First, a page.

In the second chapter I derived general formulas that enable one to write phase and log-amplitude variances, power spectral densities, and Strehl ratios as integrals. Different cases differ only in the appearance of different filter functions. In the last chapter explicit filter functions were derived for a variety of problems. With the use of these filter functions, integrands contain the following functions: sin(x) , cos(x) , sin 2 (x) , cos 2 (x) , J Î½ (x) , J Î½ (x)J Î¼ (x) , J 2 Î½ (x) , exp(x) , (1+x) âp , (xâ1) âp U(xâ1) , and K(x) .
The Mellin transforms of these functions are given in Table 1.1. (Integrals containing cos 2 (x) are evaluated by substituting 1âsin 2 (x) .) Therefore, allproblems in which the phase or log-amplitude variances are wanted and in which the filter functions in Chap. 3 and the turbulence spectra given in Chap. 2 can be used are solvable by Mellin transform techniques.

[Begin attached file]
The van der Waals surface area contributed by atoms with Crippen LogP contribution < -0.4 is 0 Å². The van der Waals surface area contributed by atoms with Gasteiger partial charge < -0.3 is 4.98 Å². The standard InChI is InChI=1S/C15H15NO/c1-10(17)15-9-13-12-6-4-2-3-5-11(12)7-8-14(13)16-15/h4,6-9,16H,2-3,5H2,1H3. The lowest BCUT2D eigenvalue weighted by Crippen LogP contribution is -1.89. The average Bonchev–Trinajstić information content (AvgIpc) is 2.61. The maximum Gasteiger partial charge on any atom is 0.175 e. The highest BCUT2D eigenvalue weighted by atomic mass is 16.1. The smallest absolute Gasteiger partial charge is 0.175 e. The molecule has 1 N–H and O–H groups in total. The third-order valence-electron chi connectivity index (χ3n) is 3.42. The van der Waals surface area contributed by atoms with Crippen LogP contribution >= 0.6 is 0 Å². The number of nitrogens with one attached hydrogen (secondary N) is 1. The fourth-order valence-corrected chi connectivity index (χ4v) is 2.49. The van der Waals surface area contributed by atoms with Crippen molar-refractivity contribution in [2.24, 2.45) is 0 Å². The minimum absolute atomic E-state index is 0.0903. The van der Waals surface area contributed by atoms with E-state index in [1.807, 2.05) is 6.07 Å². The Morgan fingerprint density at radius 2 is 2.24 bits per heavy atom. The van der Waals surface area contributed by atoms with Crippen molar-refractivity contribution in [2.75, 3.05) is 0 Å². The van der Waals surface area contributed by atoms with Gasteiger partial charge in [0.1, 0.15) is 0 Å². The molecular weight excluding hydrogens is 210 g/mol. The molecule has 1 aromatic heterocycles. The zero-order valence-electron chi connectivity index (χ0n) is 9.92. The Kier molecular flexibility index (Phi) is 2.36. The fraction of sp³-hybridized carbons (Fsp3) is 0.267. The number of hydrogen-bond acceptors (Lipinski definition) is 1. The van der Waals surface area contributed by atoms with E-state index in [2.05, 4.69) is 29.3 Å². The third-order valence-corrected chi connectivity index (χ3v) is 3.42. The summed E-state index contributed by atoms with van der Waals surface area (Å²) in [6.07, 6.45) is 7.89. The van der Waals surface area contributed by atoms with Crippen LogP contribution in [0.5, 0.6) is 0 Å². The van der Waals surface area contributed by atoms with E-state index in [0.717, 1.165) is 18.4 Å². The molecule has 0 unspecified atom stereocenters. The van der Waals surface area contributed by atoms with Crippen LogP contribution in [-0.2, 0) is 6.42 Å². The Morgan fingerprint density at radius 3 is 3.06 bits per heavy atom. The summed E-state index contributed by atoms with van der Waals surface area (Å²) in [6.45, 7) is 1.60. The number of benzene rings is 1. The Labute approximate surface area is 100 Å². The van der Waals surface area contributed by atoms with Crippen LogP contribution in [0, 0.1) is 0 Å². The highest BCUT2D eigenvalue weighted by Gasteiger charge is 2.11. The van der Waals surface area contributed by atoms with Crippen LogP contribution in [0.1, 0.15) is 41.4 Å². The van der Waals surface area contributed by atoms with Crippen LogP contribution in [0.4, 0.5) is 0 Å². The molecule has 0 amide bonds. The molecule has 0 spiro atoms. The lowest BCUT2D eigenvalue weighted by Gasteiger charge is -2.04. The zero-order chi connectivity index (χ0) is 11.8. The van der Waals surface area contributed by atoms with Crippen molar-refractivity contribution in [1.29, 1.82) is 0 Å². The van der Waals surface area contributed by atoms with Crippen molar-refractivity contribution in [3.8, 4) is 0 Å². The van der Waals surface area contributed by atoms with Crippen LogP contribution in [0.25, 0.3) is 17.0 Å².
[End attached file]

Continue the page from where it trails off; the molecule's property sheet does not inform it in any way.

In this chapter problems of electromagnetic-wave propagation in turbulence that can be solved by table lookup are addressed. The following expressions are found: (1) variances of the Zernike tilt of collimated and focused waves, (2) gradient tilt variance, (3) variance of the difference between Zernike and gradient tilt, (4) beam movement at a target due to tilt, (5) angle-of-arrival jitter of a tracked target, (6) scintillation of collimated and focused waves, (7) phase variance of a system with temporal filtering, and (8) total variance with a phase-only adaptive-optics system with and without a beacon offset. These examples illustrate how easily solutions are obtained once the technique described in this book is mastered.
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